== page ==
Our night time evening programs(EP’s) have been a blast, we started with an old camp favorite, ‘capture the flag’ did some sporty rotations and had our first campfire of the season last night. It was so great to all be together at the lake sharing about our ‘Cultural Diversity’, singing songs and enjoying the loons and the sunset.

 

Connections Build Community

As we gear up for our 116th consecutive camp season connections in our community are paramount – more than ever.

I recently reviewed our staff/counselor list of names and my excitement for camp grew. In just over one month, young leaders from all over the United States and from around the world will gather with us to connect, learn from each other, define core values, practice teaching skills, and most of all build a healthy community welcoming children to join in and stretch and grow through the camp experience.

One name on the list jumped out at me. Liz and I met because she thanked me for supporting her college. As a student working with Sterling College advancement, she reached out with a personalized thank you note to me. She told me about a field study trip she was taking with her class to the SW of the United States. She is from Brooklyn, NY and was excited and a little nervous for her adventure – completely normal. I looked her up and reached out to her. Someone with her courage and determination was someone I was interested in finding out more about!  Fast forward through the connection, she applied to camp and Alex Jackson, our co-director interviewed and hired her as a counselor who will help lead trips, work on our ropes course and connect with youth in an outdoor, unplugged setting.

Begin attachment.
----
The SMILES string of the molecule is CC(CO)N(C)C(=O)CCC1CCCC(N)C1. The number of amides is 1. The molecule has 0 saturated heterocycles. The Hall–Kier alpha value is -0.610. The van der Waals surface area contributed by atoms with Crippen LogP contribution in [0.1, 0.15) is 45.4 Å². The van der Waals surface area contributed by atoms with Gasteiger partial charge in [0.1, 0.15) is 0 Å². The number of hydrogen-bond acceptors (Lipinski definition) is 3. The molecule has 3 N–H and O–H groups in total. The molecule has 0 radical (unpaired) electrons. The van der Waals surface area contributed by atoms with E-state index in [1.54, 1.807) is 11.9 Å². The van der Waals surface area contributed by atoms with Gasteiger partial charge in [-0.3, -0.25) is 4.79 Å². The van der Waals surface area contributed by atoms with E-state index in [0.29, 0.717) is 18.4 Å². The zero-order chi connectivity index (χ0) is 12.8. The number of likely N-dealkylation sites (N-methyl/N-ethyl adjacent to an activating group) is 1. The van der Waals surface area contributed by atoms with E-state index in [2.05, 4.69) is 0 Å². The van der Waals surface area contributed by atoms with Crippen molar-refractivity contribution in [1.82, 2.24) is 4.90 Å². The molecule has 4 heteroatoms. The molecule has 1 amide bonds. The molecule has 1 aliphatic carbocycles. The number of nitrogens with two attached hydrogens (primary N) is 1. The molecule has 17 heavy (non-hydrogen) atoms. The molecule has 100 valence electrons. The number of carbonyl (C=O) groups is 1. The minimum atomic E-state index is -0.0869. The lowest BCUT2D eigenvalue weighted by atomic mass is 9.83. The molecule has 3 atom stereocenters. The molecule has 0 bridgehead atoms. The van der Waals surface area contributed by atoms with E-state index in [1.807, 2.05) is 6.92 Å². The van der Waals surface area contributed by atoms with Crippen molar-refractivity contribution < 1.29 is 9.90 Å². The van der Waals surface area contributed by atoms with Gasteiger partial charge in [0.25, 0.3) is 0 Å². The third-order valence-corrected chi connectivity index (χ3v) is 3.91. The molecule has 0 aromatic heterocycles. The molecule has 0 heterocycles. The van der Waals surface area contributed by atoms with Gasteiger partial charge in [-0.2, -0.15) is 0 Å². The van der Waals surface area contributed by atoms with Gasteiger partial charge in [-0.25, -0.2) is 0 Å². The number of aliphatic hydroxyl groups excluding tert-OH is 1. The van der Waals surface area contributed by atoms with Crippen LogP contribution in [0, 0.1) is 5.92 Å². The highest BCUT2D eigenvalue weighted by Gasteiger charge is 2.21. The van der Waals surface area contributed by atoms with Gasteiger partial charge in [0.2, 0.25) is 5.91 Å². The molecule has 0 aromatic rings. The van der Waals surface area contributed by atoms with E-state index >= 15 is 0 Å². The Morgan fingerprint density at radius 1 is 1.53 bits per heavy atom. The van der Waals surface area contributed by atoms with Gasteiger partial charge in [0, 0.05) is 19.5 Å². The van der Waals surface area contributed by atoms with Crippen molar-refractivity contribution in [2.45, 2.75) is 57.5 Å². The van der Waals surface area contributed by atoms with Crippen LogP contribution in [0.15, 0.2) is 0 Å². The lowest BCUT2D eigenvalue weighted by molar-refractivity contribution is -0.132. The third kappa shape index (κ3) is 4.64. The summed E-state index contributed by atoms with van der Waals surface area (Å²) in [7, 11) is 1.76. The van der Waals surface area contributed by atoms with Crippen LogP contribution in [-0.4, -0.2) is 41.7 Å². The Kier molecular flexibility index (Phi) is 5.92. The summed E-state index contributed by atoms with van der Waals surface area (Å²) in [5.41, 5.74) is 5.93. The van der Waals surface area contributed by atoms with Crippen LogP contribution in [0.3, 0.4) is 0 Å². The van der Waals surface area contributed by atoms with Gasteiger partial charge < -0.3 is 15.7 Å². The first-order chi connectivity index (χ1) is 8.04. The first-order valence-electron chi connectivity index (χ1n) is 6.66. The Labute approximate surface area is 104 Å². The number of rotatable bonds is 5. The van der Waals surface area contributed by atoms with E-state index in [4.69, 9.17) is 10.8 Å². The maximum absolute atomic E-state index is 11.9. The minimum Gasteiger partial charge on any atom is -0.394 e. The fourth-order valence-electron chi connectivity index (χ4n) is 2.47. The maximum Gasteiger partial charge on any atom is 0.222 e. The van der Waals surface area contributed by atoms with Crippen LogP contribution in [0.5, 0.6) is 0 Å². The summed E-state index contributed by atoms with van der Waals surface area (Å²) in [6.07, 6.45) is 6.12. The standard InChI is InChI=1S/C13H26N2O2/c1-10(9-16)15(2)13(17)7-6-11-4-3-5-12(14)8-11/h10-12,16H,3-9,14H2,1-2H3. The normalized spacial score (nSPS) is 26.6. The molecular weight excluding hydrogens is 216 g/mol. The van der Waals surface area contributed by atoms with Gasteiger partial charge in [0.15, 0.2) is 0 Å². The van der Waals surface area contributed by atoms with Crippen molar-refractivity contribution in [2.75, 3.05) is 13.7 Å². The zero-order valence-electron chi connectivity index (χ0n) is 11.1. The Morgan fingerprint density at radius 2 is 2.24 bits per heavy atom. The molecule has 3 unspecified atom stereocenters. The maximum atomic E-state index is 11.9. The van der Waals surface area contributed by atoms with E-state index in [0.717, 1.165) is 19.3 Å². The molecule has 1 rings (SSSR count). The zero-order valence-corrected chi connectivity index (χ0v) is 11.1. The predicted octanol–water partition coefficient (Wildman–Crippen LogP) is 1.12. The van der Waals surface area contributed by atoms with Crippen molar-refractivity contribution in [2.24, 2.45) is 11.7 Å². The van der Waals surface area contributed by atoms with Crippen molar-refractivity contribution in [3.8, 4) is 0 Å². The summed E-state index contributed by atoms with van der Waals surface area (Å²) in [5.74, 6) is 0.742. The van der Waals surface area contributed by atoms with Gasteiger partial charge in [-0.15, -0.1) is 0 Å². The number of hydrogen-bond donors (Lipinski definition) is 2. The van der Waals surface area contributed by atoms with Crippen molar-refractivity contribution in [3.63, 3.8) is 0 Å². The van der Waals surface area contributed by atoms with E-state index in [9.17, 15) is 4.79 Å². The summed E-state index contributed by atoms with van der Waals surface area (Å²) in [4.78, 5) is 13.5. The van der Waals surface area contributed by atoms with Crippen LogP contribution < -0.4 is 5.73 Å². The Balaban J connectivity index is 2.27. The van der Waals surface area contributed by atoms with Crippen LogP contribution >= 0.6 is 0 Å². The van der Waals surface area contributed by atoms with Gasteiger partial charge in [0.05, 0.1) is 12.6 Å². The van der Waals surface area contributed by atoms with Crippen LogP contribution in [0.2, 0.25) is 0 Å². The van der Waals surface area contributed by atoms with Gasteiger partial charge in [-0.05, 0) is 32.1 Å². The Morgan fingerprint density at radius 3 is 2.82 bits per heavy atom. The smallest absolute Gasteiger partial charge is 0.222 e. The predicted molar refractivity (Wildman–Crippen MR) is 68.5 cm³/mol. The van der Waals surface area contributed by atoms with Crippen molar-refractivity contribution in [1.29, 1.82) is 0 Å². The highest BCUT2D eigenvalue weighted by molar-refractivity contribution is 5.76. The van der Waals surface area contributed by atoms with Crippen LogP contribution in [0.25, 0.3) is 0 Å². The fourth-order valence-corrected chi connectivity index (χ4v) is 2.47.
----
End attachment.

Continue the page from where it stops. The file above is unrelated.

Camp is all about connections. Our alumnae come back to camp to work and send their children to camp. Our staff reach out to friends to have them work at camp. Our families, alumnae and staff meet people who seem like a great fit and invite them to come to camp to work. Our assistant directors, Jen and Colleen, reconnect with camp friends and reach out to college friends and people in specific jobs, be it nursing or crafts, riding or rowing, and help them find their way to our community. Together we join at camp to build our summer community of leaders. We are all very excited and maybe a little nervous – completely normal.

Jen recently added a fun pre-camp idea for our counselors. Alex has our returning campers write a new camper before camp starts. Sometimes they become pen pals and it’s a lovely, old-fashioned way to make a connection before you come to camp.  Jen extended this same idea to counselors. This year, she has connected returning counselors with new counselors by letter writing.  At Camp Runoia, we are part of something bigger than ourselves. Whether we are campers or counselors, it’s the connections that make the difference.